IntraVenous ImmuneGlobulin (IVIG)

  1. IntraVenous ImmunoGlobulin treatment following the first DeMyelinating event suggestive of Multiple Sclerosis: a randomized, double-blind, placebo-controlled trial
    Arch Neurol 2004 Oct;61(10):1515-20

  2. High dose IVIG in the post partum period for prevention of exacerbations in MS
    Mult Scler 2000 Oct;6 Suppl 2:S18-20; discussion S33

  3. ESIMS - an ongoing clinical trial in Secondary/Progressive Multiple Sclerosis
    Mult Scler 2000 Oct;6 Suppl 2:S27-32

  4. Treatment of Chronic Progressive Multiple Sclerosis with IntraVenous ImmunoGlobulins
    Mult Scler 2000 Oct;6 Suppl 2:S21-3

  1. IVIG safe & effective in Relapsing/Remitting Multiple Sclerosis
    Neurology 1998 Feb;50(2):398-402

  2. IntraVenous ImmuneGlobulin (IVIG) Therapy
    Ann Intern Med 1997 May 1;126(9):721-30

  3. IVIG treatments in MS  Must Read   Bulk Listings
    #1,    #2,    #3,   &  #4

  4. Placebo controlled pilot trial to study the ReMyelinating potential of IntraVenous ImmunoGlobulins in Multiple Sclerosis
    J Neurol NeuroSurg Psychiatry 2000 Jan;68(1):89-92

  5.   Must Read   Bulk Listings
    The Austrian ImmunoGlobulin in Multiple Sclerosis Study Group

  6. Mechanism of Intravenous Immune Globulin therapy in AntiBody-mediated AutoImmune Diseases
    NEJM 1999; 340: 227-228

  7. IVIG reduces exacerbations in RR/Multiple Sclerosis
    Neurology 1998;50:398-402

  8. IntraVenous ImmunoGlobulins In Multiple Sclerosis
    Neurology 1998 Dec;51(6 Suppl 5):S25-9

  9. Complications in IntraVenous ImmuneGlobulin (IVIG)
    Neurology 1996 Sep;47(3):674-7

  10. IVIG treatment of experimental AutoImmune Disease
    J Clin Invest 1994 Feb;93(2):600-5


IntraVenous ImmunoGlobulin (IVIG)
Safe & Effective In
Relapsing/Remitting Multiple Sclerosis

Achiron A, Gabbay U, Gilad R, Hassin-Baer S, Barak Y, Gornish M, Elizur A, Goldhammer Y, Sarova-Pinhas I
Neurology 1998 Feb;50(2):398-402
Multiple Sclerosis Center, Sheba Medical Center, Tel Hashomer, Israel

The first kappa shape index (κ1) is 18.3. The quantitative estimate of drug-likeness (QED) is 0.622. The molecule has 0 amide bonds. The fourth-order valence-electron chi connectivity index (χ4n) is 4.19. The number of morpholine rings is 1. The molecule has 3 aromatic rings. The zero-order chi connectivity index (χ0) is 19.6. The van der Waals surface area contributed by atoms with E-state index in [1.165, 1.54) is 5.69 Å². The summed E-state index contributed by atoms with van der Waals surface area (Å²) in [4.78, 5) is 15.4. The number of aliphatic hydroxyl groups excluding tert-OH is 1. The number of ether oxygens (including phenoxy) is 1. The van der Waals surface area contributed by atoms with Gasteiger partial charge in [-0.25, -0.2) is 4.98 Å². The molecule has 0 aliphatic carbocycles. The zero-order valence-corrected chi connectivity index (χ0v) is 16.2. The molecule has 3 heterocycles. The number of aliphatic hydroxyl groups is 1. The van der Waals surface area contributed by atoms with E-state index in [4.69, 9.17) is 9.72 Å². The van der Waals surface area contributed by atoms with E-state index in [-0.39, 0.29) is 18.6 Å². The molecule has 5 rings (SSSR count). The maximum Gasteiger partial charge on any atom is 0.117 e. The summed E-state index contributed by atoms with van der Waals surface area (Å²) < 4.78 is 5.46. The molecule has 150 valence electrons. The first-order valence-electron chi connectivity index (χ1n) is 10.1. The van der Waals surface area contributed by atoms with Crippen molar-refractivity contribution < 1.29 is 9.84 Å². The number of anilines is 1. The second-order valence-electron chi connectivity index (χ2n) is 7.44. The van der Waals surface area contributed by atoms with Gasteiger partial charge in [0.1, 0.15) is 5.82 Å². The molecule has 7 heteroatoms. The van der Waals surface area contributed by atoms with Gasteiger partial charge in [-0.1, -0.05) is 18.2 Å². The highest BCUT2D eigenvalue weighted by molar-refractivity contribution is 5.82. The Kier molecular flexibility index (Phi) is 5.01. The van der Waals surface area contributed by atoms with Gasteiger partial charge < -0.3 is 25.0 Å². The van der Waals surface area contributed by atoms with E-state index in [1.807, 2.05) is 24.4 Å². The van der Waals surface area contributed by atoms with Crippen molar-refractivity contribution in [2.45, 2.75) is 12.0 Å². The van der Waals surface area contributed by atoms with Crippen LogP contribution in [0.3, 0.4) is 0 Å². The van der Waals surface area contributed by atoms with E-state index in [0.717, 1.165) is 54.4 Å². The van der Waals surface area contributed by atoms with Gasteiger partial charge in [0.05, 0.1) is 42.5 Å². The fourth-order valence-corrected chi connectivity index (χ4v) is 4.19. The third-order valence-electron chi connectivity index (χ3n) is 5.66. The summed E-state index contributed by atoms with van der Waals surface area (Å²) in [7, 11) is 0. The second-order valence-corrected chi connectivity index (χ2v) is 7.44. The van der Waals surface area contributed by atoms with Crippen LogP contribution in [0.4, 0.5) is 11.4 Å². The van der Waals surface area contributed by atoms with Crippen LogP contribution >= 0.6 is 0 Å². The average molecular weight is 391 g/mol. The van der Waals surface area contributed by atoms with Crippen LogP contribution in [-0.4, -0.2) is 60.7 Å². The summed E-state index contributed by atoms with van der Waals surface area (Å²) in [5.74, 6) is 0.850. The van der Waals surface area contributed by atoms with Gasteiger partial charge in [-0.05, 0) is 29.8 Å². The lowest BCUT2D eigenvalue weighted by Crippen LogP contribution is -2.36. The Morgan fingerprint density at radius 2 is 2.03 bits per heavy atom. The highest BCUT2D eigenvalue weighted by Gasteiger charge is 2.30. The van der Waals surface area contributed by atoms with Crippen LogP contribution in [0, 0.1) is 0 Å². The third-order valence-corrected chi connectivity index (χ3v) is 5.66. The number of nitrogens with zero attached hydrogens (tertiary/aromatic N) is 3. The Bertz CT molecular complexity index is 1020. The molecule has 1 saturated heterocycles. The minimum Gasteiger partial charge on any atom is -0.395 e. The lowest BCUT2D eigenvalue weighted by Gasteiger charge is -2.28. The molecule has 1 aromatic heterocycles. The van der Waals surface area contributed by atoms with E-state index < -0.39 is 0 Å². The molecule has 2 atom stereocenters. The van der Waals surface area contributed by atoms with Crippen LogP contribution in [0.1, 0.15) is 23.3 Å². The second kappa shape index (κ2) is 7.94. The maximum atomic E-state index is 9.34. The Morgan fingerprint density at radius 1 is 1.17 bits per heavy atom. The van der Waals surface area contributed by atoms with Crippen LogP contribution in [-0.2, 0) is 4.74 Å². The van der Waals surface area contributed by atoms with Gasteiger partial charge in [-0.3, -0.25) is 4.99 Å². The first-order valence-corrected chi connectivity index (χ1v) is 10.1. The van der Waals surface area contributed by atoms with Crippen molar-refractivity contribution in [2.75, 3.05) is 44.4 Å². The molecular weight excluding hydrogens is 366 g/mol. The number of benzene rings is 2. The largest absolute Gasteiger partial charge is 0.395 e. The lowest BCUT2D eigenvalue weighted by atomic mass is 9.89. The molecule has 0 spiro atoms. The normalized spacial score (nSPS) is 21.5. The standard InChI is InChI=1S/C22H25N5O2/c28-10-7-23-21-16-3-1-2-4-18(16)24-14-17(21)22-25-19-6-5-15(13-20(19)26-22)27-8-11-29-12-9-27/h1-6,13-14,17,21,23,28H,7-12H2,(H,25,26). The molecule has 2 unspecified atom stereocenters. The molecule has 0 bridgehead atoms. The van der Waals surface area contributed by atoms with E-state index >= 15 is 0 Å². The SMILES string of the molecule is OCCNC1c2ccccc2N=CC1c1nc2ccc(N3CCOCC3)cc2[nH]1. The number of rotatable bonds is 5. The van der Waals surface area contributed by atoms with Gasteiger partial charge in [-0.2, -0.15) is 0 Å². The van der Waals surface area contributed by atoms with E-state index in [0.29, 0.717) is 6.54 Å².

UI# 98145355

We conducted a double-blind, placebo-controlled study of 40 patients (aged 19 to 60 years) with clinical definite Relapsing/Remitting (RR) MS and Brain MRI confirmed.

Patients were randomly assigned to receive a loading dose of ImmunoGlobulin IgG (0.4 g/kg/body weight per day for 5 consecutive days), followed by single booster doses (0.4 g/kg/body weight) or placebo once every 2 months for 2 years.

The primary outcome measures were change in the Yearly Exacerbation Rate (YER), proportion of exacerbation-free patients, and time until first exacerbation.

Neurologic disability, exacerbation severity, and changes in Brain MRI lesion score were the secondary outcome measures, all determined at baseline, 1 year, and on completion.

Treated patients showed a reduction in YER from 1.85 to 0.75 after 1 year and 0.42 after 2 years versus 1.55 to 1.8 after 1 year and to 1.4 after 2 years in the placebo group (p = 0.0006, overall), reflecting a 38.6% reduction in relapse rate.

Six patients in the IVIG group were exacerbation free throughout the 2-year period of the study, whereas none were exacerbation free in the placebo group.

The median time to first exacerbation was 233 days in the IVIG group versus 82 days in the placebo group (p = 0.003).

Neurologic disability as measured by the Expanded Disability Status Scale (EDSS score) decreased by 0.3 in the IVIG group and increased by 0.15 in the placebo group.

Total lesion score evaluated by Brain MRI did not show a significant difference between groups. Side effects were minor and occurred in only 19 of 630 (3.0%) infusions administered in both groups.

Our results suggest that IVIG may be safe and effective in reducing the frequency of exacerbations in RR/MS.


IntraVenous ImmuneGlobulin (IVIG)